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Analysis

How to take a newborn blood spot sample

14 May, 2013

How to take a newborn blood spot sample

The UK Newborn Screening Programme Centre provides guidelines on performing the heel prick test to obtain a good quality newborn blood spot sample.
Midwives magazine: Issue 3 :: 2013

The UK Newborn Screening Programme Centre provides guidelines on performing the heel prick test to obtain a good quality newborn blood spot sample.


The UK National Screening Committee recommends that all babies up to one year of age are screened for phenylketonuria, congenital hypothyroidism, sickle cell disease, cystic fibrosis (babies can only be screened for cystic fibrosis up to 56 days of age) and medium-chain acyl-CoA dehydrogenase deficiency (UKNSPC, 2012a). The programme aims to achieve early detection, referral and treatment of any babies who are thought to be affected by one of these conditions.

Taking a good quality newborn blood spot sample is an important skill and a core competency for all practising midwives. However, not all samples received by the screening laboratories are adequate (UKNSPC, 2012b). In England in 2010-11, the overall rate of insufficient and unsuitable samples was above 3% (UKNSPC, 2012b). This equates to nearly 20,000 babies each year needing an avoidable repeat heel prick. There have also been reports of poor practice in newborn blood spot sampling (Ray et al, 2011; UKNSPC, 2012c).

The following step-by-step guide demonstrates how to take a good quality newborn blood spot sample. Information on blood spot screening for babies born prematurely, those cared for in hospital 

and older babies is available in Guidelines for newborn blood spot sampling (UKNSPC, 2012a). 


Preparation for the sample

► The routine blood spot sample is taken on day five, and in exceptional circumstances between days five and eight (day of birth is day 0)

► It is essential to offer parents an informed choice about screening for their baby and to gain consent

► Ensure that parents have a copy of the pre-screening leaflet at least 24 hours before sampling (UKNSPC, 2010). Explain the procedure to parents and record in the maternity record that screening has been discussed and recommended, the leaflet given and consent sought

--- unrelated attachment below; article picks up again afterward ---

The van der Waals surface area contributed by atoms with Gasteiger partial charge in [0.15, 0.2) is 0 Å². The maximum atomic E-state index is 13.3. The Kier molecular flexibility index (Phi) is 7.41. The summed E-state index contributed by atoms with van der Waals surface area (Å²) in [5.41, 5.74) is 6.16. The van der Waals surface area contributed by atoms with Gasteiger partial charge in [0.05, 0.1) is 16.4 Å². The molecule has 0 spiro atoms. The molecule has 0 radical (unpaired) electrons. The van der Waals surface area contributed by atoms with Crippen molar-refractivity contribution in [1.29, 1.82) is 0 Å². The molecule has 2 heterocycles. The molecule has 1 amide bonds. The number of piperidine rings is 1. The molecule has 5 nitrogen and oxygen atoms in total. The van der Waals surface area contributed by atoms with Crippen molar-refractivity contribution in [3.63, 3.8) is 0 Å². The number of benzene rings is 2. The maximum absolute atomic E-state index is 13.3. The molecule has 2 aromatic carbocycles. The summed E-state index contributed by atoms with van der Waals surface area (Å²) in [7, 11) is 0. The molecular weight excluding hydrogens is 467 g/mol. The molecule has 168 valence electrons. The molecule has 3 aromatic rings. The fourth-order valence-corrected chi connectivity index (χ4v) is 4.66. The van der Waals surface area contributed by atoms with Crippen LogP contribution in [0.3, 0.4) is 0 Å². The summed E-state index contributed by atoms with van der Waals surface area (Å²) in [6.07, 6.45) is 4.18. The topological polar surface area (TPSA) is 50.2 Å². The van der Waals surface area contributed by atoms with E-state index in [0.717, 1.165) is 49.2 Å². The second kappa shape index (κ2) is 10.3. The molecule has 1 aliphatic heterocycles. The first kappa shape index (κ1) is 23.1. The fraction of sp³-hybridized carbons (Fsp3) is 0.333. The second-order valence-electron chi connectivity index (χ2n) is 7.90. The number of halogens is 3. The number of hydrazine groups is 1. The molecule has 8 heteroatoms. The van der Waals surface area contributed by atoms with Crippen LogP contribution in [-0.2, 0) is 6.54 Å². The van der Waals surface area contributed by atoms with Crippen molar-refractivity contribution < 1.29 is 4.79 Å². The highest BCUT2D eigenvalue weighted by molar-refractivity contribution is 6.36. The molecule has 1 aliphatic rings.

► Explain to parents that the blood spot cards are stored by the laboratory for a minimum of five years after initial testing and may be used in several ways (UKNSPC, 2005); this is currently under review. Very occasionally, parents may be contacted to ask if they would like to take part in research linked to the screening programme. If parents do not wish to receive such invitations, the card should be clearly marked ‘No research contact’

► If the parents consent to screening, record ‘consent’ in the maternity record and personal child health record (PCHR) and proceed with sampling

► If the parents decline screening, for each condition declined record ‘decline’ and the reason (if stated) in the maternity record and PCHR. 


Blood spot card

► Check the card’s expiry date and place on a clean surface

► Complete the details at the time of sampling. Ideally, a bar-coded NHS number label should  be used (UKNSPC, 2013). Complete all other fields using legible handwriting. If a label is not available, ensure all fields are completed

► The baby’s NHS number on the card is mandatory in England

► Check with the parents that all the details are correct. 


Collecting the sample

► Recommend comfort measures, such as feeding the baby while the test is carried out, as this may help put them at ease 

► Clean the heel by washing thoroughly with tepid, plain water. Do not use alcohol or alcohol wipes. Allow the heel to dry completely

► Ensure the baby is comfortable and warm. Additional warming of the foot is not required